Tell me our leaders aren't mostly interested in serving themselves and their cadre and their future ambitions.
Tell me that every effort at regaining liberty doesn't lead to retaliation against and further degradation of the people who only want to be heard.
Tell me that speaking about freedoms and liberty being taken away are now, since January 6, going to put you on the federal law enforcement watch list, no fly lists, and whatever else. Simply speaking of the desire for freedom and being unshackled from government overlords who have far, far overstepped Constitutional boundaries while turning a blind eye to massive corruption is now supposedly a dangerous and seditious thing.
Maybe so. It was back then, wasn't it?
It must be a very uncomfortable thing for all of the politicians in D.C., from both parties, who are falling all over themselves to become fools in the heat of the moment to impeach, 25th, or censure President Donald Trump, to realize the history of how this nation got started.
Back then, you had a government far removed from the people they were governing (today they isolate themselves in the circles of the elites, some who seem disgusted by the presence of the plebes and their real needs), and politicians who were getting paid money that allowed them to operate autonomously from people (today it's corporate donation and bribes). Taxes levied without say, and increasingly onerous rules and retaliation when they spoke up about the lack of justice. The people being ruled became fed up, and began formulating and communicating plans of action.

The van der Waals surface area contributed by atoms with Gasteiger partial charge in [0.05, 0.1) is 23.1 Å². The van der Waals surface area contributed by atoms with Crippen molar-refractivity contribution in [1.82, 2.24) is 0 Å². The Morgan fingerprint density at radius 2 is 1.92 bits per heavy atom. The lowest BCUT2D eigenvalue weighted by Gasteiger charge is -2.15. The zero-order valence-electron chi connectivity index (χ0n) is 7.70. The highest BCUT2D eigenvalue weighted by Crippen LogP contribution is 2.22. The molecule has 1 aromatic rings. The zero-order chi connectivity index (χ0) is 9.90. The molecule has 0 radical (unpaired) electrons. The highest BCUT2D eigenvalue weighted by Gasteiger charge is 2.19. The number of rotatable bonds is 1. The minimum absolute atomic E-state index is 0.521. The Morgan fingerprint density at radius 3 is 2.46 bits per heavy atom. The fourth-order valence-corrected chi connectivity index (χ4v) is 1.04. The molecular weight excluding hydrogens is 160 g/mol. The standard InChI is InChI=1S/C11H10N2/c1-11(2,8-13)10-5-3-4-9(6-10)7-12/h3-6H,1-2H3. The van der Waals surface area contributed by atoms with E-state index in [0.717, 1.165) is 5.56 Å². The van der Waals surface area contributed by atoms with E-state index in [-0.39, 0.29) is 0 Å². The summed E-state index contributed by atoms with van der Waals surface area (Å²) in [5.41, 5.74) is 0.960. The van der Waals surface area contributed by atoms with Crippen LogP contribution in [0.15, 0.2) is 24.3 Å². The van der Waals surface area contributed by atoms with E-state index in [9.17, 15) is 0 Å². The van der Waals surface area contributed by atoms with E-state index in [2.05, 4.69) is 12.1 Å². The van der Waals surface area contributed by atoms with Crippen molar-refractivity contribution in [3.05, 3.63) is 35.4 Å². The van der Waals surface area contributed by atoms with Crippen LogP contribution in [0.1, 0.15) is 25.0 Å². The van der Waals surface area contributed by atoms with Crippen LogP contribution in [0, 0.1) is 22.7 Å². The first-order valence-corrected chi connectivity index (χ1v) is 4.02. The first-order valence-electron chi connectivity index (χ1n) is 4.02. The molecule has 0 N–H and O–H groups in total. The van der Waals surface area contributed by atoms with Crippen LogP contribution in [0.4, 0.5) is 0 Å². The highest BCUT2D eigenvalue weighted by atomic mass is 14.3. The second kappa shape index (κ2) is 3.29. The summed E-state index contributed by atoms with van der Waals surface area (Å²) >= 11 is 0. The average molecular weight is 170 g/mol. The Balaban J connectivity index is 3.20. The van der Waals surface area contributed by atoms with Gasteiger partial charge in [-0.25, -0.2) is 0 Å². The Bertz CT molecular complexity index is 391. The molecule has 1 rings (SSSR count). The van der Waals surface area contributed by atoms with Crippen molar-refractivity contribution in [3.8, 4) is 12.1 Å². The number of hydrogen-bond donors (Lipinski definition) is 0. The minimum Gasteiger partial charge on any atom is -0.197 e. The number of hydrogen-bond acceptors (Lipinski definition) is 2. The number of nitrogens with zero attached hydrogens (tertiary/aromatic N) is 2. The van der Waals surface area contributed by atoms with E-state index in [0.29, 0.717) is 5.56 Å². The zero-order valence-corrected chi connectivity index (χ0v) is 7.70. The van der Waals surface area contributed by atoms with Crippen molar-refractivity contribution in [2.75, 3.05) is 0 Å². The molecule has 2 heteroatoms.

That, today, is being called insurrection and sedition and un-American. But it's completely American. It's how we got our start. It's why the first amendment is first, and the second one says what it says right after it.
The founding fathers didn't have Big Tech controlling their paper and pens, however. So we now realize what beasts of evil our tech overlords are, having taken a hit but quickly learning how to skirt their control and notice.
We can form committees of correspondence today, and we already have been.
The problem with today is, perhaps, that the medium we use allows 4968 comments full of random insults, swears, arguments, moronic GIFS, accusations, trolls, and more. The chiming in of every opinion and selfish complaint dilutes the pure information and action.
Go back to mailing things.
Form your communities. If it's online, be sure your domain, host, and peripherals are liberty-loving companies or in your control. Find a place to meet that isn't susceptible to cancel culture or shutdown. Be creative. Study what the committees of correspondence did and why it was successful. It included information as well as townhall meetings. Reduce the amount of public comment on everything, as it leads to fights, squabbles, demands to know why someone was removed from a group*, and an excuse to take you down if some idiot advocates violence.
I've already subscribed to two paper newspapers for many reasons, including the desire to not see all the comments every reader had. I am taking my postal newsletter mailing list more seriously this year. (Sign up for that newsletter here.)
I encourage each of you to get at least the email address of everyone on your Facebook friends list that you contact regularly, and even start getting the mailing addresses. Order some stamps online. Start corresponding.
*As a group moderator for several groups who would often get angry messages when someone was removed: You were removed from a group because you simply wanted to argue and berate people. When your level of discourse and contribution is elevated to something legitimately contributing to action, new information, historical context, and measurable assistance instead of bitching and moaning, we'll talk.